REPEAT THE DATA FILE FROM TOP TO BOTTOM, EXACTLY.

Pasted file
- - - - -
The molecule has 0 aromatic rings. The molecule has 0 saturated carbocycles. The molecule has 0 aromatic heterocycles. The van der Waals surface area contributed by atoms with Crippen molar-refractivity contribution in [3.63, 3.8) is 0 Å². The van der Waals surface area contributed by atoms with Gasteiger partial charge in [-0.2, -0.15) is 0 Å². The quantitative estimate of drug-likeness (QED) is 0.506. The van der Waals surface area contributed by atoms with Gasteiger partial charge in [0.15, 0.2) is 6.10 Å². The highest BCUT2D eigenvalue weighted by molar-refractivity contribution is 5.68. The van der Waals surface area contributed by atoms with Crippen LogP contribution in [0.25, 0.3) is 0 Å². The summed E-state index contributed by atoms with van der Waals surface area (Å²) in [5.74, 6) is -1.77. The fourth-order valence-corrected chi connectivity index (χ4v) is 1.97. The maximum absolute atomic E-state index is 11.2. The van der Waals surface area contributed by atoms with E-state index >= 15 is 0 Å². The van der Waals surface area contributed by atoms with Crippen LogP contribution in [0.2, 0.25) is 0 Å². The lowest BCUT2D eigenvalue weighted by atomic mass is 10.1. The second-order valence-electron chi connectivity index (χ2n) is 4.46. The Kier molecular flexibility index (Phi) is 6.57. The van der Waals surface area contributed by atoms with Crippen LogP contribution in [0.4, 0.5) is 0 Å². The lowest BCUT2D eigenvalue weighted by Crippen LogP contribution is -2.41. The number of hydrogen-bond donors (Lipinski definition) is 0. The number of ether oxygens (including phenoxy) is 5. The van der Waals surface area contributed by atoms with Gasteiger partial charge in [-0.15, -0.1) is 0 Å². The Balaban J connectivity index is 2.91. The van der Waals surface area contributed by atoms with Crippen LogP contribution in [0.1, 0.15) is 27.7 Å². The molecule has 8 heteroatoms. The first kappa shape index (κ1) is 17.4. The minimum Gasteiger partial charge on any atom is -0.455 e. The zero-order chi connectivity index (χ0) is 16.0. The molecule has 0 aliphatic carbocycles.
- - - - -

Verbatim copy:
The molecule has 0 aromatic rings. The molecule has 0 saturated carbocycles. The molecule has 0 aromatic heterocycles. The van der Waals surface area contributed by atoms with Crippen molar-refractivity contribution in [3.63, 3.8) is 0 Å². The van der Waals surface area contributed by atoms with Gasteiger partial charge in [-0.2, -0.15) is 0 Å². The quantitative estimate of drug-likeness (QED) is 0.506. The van der Waals surface area contributed by atoms with Gasteiger partial charge in [0.15, 0.2) is 6.10 Å². The highest BCUT2D eigenvalue weighted by molar-refractivity contribution is 5.68. The van der Waals surface area contributed by atoms with Crippen LogP contribution in [0.25, 0.3) is 0 Å². The summed E-state index contributed by atoms with van der Waals surface area (Å²) in [5.74, 6) is -1.77. The fourth-order valence-corrected chi connectivity index (χ4v) is 1.97. The maximum absolute atomic E-state index is 11.2. The van der Waals surface area contributed by atoms with E-state index >= 15 is 0 Å². The van der Waals surface area contributed by atoms with Crippen LogP contribution in [0.2, 0.25) is 0 Å². The lowest BCUT2D eigenvalue weighted by atomic mass is 10.1. The second-order valence-electron chi connectivity index (χ2n) is 4.46. The Kier molecular flexibility index (Phi) is 6.57. The van der Waals surface area contributed by atoms with Crippen LogP contribution in [0.4, 0.5) is 0 Å². The lowest BCUT2D eigenvalue weighted by Crippen LogP contribution is -2.41. The number of hydrogen-bond donors (Lipinski definition) is 0. The number of ether oxygens (including phenoxy) is 5. The van der Waals surface area contributed by atoms with Gasteiger partial charge in [-0.15, -0.1) is 0 Å². The Balaban J connectivity index is 2.91. The van der Waals surface area contributed by atoms with Crippen LogP contribution in [0.1, 0.15) is 27.7 Å². The molecule has 8 heteroatoms. The first kappa shape index (κ1) is 17.4. The minimum Gasteiger partial charge on any atom is -0.455 e. The zero-order chi connectivity index (χ0) is 16.0. The molecule has 0 aliphatic carbocycles.